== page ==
Food Traditions the Thread that Links Generations

  • Playlist
  • Download
  • Embed
    <iframe src="" width="100%" height="290" frameborder="0" scrolling="no" title="NPR embedded audio player">
  • Transcript

About the Author

Bonny Wolf's book of food essays, Talking with My Mouth Full, is out in stores. You can find more information at her Web site, She is also contributing editor for Kitchen Window, a Web-only food column.

Bonny Wolf, Weekend Edition food commentator, talks about how food traditions are passed down the generations. Foods evoke incredibly strong memories and feelings, and never more so than at the holidays. She shares stories she has heard from around the country on her recent book tour.


Many of us will spend as much time in the kitchen as in the office between now and New Year's - steaming figgy pudding, roasting chestnuts by an open fire. Okay, maybe just microwaving water for hot chocolate. But as we do, we'll tell our children about how our mothers cooked and baked for us. Food is a great connector, as WEEKEND EDITION food commentator Bonnie Wolf has been hearing from people she's met on her recent book tour.

BONNIE WOLF: It's primal. Foods evoke incredibly strong memories and feelings, and never more so than at the holidays. If your parents served roast goose or Yorkshire pudding at Christmas, you probably will too. Ditto: potato latkes and briquette for Hanukah. Food imprinting is strong. A woman in Baltimore told me her husband still makes his grandfather's brown bread in tin cans, just like his grandfather did.

Sometimes we repeat family food patterns and don't even know why. In Chicago, Debbie said her friend always cuts one end off a roast before cooking because that's what her mother did. Her mother did it that way because her mother did. So one day she asked her grandmother why she cut the end off and her grandmother replied, because it wouldn't fit in the pan.

Food binds families together, keeps generations connected and creates community. And the foods we remember are a big part of our identity. They tell us who we are and where we came from.

Tom grew up in western Pennsylvania with a grandfather who smoked his own sausage and a great grandmother who was never out of an apron and made pies he still longs for after 50 years. He says nothing makes him feel better than running into someone who shares his memories of blackberry stew with dumplings and string beans with ham.

We cook and eat to connect with family and friends, to mark the seasons and celebrate important events. And as we all know, we cook and eat for comfort.

Debbie is a hospice nurse. She once volunteered at a home hospice where cooking family-style meals for patients was central to their care. Families and patients wandered in and out of the kitchen telling stories and offering recipes. Sometimes they cried. Sometimes they laughed.

One patient who had little time left had one request. He couldn't eat but he wanted liver and onions one more time. So they fried up a big pan-full, put it on a plate and set in front of him to see and smell. They even cut up a tiny piece to put on his tongue. Debbie said his smile, as he closed his eyes and savored the smell and taste, is one of her fondest memories, because on a holiday, or any day, food is a simple act of love and connections.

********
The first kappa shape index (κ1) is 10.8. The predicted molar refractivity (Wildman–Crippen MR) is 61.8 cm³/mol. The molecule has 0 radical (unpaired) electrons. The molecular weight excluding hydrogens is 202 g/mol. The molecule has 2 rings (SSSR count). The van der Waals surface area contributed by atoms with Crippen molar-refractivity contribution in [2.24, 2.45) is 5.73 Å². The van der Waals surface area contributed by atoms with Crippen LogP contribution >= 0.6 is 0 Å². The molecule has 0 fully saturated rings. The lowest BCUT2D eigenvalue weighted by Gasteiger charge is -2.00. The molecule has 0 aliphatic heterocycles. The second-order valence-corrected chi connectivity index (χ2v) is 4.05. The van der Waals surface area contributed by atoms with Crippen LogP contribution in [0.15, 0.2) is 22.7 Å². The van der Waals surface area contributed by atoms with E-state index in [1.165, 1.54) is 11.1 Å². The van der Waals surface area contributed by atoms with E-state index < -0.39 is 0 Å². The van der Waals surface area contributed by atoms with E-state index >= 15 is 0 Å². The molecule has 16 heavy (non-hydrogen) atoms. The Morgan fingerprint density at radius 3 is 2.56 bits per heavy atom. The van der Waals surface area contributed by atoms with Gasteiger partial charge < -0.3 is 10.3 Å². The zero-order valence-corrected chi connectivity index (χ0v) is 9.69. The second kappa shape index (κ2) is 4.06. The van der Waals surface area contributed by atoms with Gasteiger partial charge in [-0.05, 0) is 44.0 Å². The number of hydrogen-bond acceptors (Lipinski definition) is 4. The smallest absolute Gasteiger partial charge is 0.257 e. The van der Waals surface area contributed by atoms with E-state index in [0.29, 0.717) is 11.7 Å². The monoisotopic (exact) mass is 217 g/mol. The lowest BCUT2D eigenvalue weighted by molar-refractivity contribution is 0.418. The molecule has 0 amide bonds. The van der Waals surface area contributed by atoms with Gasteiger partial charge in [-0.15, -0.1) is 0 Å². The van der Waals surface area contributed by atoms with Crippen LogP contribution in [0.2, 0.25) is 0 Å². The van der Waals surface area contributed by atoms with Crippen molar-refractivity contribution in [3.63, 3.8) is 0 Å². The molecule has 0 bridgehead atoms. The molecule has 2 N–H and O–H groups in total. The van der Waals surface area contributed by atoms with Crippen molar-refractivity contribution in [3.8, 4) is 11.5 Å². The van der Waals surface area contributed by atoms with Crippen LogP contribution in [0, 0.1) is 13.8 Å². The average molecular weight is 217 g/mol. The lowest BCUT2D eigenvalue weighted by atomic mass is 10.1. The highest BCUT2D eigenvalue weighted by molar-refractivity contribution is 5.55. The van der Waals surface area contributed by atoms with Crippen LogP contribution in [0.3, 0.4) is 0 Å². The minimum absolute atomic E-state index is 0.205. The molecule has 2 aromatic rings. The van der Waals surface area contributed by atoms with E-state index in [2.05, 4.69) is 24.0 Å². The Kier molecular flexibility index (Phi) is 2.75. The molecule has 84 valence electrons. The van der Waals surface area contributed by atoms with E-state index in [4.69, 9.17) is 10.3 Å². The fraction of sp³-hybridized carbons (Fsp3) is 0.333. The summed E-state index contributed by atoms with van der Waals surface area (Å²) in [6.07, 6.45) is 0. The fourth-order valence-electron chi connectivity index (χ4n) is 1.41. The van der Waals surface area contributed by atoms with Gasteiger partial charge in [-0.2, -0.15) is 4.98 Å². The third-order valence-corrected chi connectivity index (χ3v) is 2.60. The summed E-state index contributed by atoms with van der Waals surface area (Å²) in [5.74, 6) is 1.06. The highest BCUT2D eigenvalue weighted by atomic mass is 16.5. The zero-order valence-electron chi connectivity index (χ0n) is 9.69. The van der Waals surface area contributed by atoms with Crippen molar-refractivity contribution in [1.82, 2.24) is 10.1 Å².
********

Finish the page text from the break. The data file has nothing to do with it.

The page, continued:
SEABROOK: Bonnie Wolf contributes to NPR's online food column, Kitchen Window. She's the author of "Talking With My Mouth Full."

Copyright © 2006 NPR. All rights reserved. Visit our website terms of use and permissions pages at for further information.

NPR transcripts are created on a rush deadline by a contractor for NPR, and accuracy and availability may vary. This text may not be in its final form and may be updated or revised in the future. Please be aware that the authoritative record of NPR’s programming is the audio.

Writer Explores Comforts, Community of Food

  • Playlist
  • Download
  • Embed
    <iframe src="" width="100%" height="290" frameborder="0" scrolling="no" title="NPR embedded audio player">
  • Transcript
Bonny Wolf at Eastern Market in Washington, D.C.

Bonny Wolf, at Eastern Market in Washington, D.C., is the author of Talking with My Mouth Full. Jesse Baker, NPR hide caption

toggle caption Jesse Baker, NPR

Eastern Market in Washington, D.C.'s Capitol Hill neighborhood is food writer Bonny Wolf's mecca.

"I moved to Capitol Hill probably 20 years ago, and one of the reasons I never left is Eastern Market," Wolf says. "It's the absolute center of the community."

Community and food are the central topics of Wolf's new book, a collection of essays called Talking with My Mouth Full. Wolf is a commentator for Weekend Edition Sunday and contributing editor of Kitchen Window, NPR's Web-only food column.

"I think eating is a very intimate way of connecting with people. You sit across a table from people, you share your food," she says. "Cooking is a loving act."

Attitudes toward food and cooking have undergone a seismic shift in recent years; it's a development that Wolf, 56, praises.

Her own generation, she notes, was not particauarly interested in the "domestic arts."

"It tied us to being housewives," she observes.

Now, she says, the pendulum has swung the other way. People are interested in not only what they're eating, but where it's grown. She admits some of the fervor can be "a bit much."

But ultimately, she thinks it's a good thing people are so connected with their food. In the 1950s, she says, "a lot of people thought food grew in the grocery store."



Please keep your community civil. All comments must follow the Community rules and Terms of Use. NPR reserves the right to use the comments we receive, in whole or in part, and to use the commenter's name and location, in any medium. See also the Terms of Use, Privacy Policy and Community FAQ.

NPR thanks our sponsors

Become an NPR sponsor

Support comes from